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Nan Goldin Emerges From Seclusion in a New Louvre Show

12/15/2010 04:09 pm ET | Updated May 25, 2011

At the invitation of guest curator Patrice Chéreau, Nan Goldin has put together a slide show titled "Scopophilia" at the Louvre that includes new photographs of her friends and lovers alongside images she snapped of paintings and sculptures from the museum's collection. The first show of new photographs by Goldin in years, this exhibition represents a continuation of her previous work -- and also a marked departure. In keeping with her artistic practice, Goldin has focused her lens on those closest to her in "Scopophilia," which means "love of vision." However, it was the works she documented in the museum that, for Goldin, newly enlivened her usual subjects.

Visit ARTINFO to see works from Nan Goldin's "Scopophilia" slide show, which features photographs of her friends and lovers alongside images she snapped of paintings and sculptures from the Louvre's collection.

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On the left, Goldin's "Kim and Robin, Boston Sisters" and on the right, Jan van der Straet's 1569 painting "Vanity, Moderation (or Modesty), and Death" / Photo © Nan Goldin, courtesy Matthew Marks Gallery

"Everything began with my experience at the Louvre, where the works reminded me of my friends," Goldin told ARTINFO France, adding that, though the word "scopophilia" usually entails "voyeurism," her work is never voyeuristic. "Voyeurism is closing the windows and spying, so my photography has nothing to do with that," she said. Instead, Goldin's images are an open love letter -- "and I am not happy unless my friends love them also."

Goldin's photographs have always reflected a desire to grant immortality to those she loves through her art -- a drive that became even more poignant when she lost many of her subjects to the AIDS crisis. Always a spontaneous artist, in her most famous body of work, titled "The Ballad of Sexual Dependency," she held up a mirror to the life that she and her circle of friends -- including junkies and drag queens -- led in 1980s New York. The extensive series (some of which is currently on view in "Pictures by Women: A History of Modern Photography" at MoMA) contains images that continue to be difficult to look at, such as a picture of a battered Goldin with two black eyes.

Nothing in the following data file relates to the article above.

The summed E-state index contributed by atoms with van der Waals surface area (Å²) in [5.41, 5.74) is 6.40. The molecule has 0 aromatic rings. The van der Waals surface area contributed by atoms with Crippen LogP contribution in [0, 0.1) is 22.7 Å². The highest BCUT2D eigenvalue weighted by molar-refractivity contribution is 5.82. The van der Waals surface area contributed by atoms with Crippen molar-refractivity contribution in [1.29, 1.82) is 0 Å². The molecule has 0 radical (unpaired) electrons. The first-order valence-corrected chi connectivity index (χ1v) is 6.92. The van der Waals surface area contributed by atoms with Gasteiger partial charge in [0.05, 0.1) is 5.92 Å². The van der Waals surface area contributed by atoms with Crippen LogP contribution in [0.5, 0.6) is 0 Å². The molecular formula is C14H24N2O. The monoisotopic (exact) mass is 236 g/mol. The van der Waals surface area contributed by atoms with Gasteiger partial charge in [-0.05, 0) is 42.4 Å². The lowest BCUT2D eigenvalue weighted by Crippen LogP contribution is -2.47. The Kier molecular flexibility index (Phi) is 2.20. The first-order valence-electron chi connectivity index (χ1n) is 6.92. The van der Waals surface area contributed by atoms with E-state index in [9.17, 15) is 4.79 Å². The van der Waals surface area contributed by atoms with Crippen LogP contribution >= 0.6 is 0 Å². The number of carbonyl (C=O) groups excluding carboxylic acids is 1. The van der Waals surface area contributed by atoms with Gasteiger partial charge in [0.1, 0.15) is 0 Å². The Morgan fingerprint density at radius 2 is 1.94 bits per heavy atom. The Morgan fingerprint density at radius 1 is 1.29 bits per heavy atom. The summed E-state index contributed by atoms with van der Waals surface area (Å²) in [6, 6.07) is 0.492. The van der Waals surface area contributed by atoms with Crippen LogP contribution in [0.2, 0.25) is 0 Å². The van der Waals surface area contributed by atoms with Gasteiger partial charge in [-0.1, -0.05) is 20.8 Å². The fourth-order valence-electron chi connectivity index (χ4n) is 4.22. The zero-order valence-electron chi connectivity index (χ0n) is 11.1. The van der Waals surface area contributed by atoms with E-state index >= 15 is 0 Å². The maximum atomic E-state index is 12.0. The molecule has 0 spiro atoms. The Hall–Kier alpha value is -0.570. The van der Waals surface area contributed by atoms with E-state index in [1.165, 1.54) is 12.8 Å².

In the voice-over that accompanies the images in "Scopophilia," Goldin's monotone delivery is somewhat jarring, and the music by Alain Mahé has some awkward transitions, but the warm light and posed bodies speak eloquently to the viewer. It's an exciting comeback. "People think that my artistic career stopped six years ago. I have isolated myself somewhat from the art world," Goldin told ARTINFO France. While she enjoyed putting together the Louvre show, Goldin doesn't intend to continue with the same kind of highly intimate photography that has become her signature. "I don't want to show my life to the public this way anymore. It's cost me a lot and I don't want anyone to know anything about my life today," she said. The photographer identified Larry Clark, who produced his "Tulsa" body of work in the 1970s, as a "hero" of her early career, but said that her goals now are to make films and to travel.

However, Goldin has not entirely given up on photography. At the invitation of Francis Rambert, she is working on a series of photos in the French suburb of Gennevilliers with Eric Boyet. For this project, she's not focusing on the drugs or violence that such areas of France are often known for. In fact, Goldin says that she really likes what she calls the "Communist suburbs" around Paris. She also has a show of photographs at the Berlinische Galerie that document the period she spent in the German capital between 1984 and 2009. "My life has changed so many times," Goldin said. "But everyone agrees that I profoundly affected contemporary photography. And I'm happy about that."

Visit ARTINFO to see works from Nan Goldin's "Scopophilia" slide show, which features photographs of her friends and lovers alongside images she snapped of paintings and sculptures from the Louvre's collection.

-Juliette Soulez, ARTINFO France

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